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Monday, February 11, 2013

Deco Japan



The Albuquerque Art Museum brought Deco Japan to town this weekend.  The show was first mounted by the Japan Society in New York about a year ago.  Reviewers since then nearly always make use of the the term "breathtaking" and that certainly seems justified looking at the range and quality of the pieces in the exhibit. All of the works are from the 1930s and '40s and range in size from matchbook covers to mural-sized paintings, but there is also a good selection of small sculptures, commercial art and stylish clothing from the period.  The most representative selection I've found on the web is a slideshow from a review at the Salon.com site.

Mysteriously absent from the Deco Japan show are references from the period to Architecture, and there is just one small photographic print displayed precariously at the narrow edge of an exhibit panel.  As Alexandra Lange of Design Observer recognized and emphasized in her review of the show, it is a print that effectively summarizes the whole period in Japan.


The photograph, dating from 1935 is by Hiroshi Hamaya, an artist who applied his skills to a wide range of subjects from aerial landscapes to cultural documentary and graphic compositions of incredible power such as Woman Planting Rice produced when he worked with Magnum, and which I think Steichen may have included in the Family of Man show.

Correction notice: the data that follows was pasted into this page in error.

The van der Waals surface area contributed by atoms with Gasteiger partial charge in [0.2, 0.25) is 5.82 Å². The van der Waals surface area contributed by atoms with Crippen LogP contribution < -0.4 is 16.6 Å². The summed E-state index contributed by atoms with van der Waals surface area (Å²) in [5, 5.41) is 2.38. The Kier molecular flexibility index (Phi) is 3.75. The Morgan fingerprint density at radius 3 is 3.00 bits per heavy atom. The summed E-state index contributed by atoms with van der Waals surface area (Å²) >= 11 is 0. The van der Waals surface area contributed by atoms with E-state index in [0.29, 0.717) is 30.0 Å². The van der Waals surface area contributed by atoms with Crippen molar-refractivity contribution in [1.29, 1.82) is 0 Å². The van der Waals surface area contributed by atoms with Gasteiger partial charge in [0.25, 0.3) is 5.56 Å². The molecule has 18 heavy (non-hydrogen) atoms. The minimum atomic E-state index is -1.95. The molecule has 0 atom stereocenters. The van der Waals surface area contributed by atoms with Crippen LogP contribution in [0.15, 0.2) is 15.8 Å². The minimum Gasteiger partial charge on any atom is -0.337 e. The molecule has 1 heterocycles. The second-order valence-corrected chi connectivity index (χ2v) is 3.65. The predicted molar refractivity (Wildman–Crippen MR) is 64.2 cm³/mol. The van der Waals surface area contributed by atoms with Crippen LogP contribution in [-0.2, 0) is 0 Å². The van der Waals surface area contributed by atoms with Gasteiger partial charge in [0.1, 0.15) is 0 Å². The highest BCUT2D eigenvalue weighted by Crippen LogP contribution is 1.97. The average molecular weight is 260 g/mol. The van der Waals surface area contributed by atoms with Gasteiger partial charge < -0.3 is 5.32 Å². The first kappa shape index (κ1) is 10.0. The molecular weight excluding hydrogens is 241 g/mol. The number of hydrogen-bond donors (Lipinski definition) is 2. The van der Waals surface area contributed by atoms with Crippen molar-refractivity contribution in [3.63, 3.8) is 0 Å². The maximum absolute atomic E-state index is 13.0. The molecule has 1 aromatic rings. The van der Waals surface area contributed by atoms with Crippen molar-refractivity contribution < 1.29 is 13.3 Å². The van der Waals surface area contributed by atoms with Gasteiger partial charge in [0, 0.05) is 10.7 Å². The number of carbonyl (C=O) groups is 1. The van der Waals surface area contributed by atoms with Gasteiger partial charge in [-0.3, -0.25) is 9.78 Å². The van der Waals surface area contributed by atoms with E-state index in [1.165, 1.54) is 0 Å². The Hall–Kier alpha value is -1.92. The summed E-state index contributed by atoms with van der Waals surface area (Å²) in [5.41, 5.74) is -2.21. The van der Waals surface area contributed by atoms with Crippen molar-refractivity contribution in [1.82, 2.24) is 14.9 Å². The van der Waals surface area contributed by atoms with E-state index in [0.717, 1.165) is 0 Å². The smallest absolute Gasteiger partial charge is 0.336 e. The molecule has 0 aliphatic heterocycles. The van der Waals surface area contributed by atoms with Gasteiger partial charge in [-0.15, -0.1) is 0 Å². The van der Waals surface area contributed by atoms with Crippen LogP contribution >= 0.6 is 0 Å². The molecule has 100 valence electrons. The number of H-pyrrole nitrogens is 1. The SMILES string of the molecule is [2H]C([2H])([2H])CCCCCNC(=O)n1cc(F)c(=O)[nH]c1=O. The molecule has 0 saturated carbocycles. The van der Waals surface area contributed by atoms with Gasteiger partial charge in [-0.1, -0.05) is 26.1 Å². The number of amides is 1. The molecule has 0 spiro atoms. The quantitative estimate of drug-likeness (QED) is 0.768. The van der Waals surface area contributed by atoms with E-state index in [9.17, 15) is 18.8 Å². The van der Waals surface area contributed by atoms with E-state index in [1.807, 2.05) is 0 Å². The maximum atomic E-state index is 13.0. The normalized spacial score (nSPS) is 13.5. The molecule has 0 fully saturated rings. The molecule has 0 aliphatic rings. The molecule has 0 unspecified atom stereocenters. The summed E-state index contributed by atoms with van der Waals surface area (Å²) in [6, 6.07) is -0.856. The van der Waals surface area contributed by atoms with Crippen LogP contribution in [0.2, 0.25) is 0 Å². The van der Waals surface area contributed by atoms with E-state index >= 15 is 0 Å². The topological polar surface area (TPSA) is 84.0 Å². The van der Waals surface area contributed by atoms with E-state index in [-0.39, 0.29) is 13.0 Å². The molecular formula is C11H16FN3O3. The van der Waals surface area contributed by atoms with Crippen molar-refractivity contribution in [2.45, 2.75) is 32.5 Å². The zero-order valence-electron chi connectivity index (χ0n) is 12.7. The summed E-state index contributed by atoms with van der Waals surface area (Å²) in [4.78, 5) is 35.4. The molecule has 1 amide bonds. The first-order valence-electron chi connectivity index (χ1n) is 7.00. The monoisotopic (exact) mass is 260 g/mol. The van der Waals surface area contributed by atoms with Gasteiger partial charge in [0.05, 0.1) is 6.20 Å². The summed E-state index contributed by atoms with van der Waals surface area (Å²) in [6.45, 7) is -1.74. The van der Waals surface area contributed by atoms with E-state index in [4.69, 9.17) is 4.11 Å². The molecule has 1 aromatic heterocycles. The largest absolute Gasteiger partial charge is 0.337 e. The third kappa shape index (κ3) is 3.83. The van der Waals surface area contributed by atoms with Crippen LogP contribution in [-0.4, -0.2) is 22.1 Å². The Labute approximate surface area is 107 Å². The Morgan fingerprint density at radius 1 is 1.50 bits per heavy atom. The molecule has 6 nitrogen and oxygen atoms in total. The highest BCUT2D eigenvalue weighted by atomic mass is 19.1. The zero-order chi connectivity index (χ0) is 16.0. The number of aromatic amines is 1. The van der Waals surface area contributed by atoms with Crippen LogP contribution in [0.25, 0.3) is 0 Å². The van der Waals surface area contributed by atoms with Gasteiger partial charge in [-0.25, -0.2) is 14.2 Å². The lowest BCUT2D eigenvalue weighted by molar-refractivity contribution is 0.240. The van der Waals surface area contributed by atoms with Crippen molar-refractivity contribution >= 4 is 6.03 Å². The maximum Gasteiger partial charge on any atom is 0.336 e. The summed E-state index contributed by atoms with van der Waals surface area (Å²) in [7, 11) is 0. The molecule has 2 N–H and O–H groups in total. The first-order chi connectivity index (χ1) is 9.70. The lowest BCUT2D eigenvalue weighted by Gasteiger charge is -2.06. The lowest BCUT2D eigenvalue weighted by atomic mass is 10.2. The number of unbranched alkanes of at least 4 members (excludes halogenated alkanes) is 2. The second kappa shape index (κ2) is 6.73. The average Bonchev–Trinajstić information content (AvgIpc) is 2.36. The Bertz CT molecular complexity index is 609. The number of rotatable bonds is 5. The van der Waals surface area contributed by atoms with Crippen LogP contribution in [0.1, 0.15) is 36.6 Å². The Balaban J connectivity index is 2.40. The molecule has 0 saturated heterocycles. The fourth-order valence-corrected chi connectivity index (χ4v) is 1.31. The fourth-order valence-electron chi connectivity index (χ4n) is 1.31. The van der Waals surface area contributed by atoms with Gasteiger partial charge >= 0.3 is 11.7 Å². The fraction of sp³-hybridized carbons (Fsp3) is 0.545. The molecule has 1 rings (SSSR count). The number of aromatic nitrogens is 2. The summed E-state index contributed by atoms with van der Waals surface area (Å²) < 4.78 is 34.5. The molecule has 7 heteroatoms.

Coincidentally, I have been spending time lately with Brassai's Paris by Night.  The parallels one can see with the same period in Japan are really quite amazing.

1 comment:

Mike said...

I returned to view the exhibition again. I expect I'll go back many more times before it ends toward the end of April. Standing in front of the exhibits, one gets a vivid sense of being in a time past. For me, and I suspect for many others, there is also a sense of profound sadness which envelops the gallery. The visitor feels close to the people who created and enjoyed the art displayed, and there is an urge to try to yell out across time to plead that the Japanese and Western leaders recognize their common values and reach some accommodation to prevent the approaching cataclysm.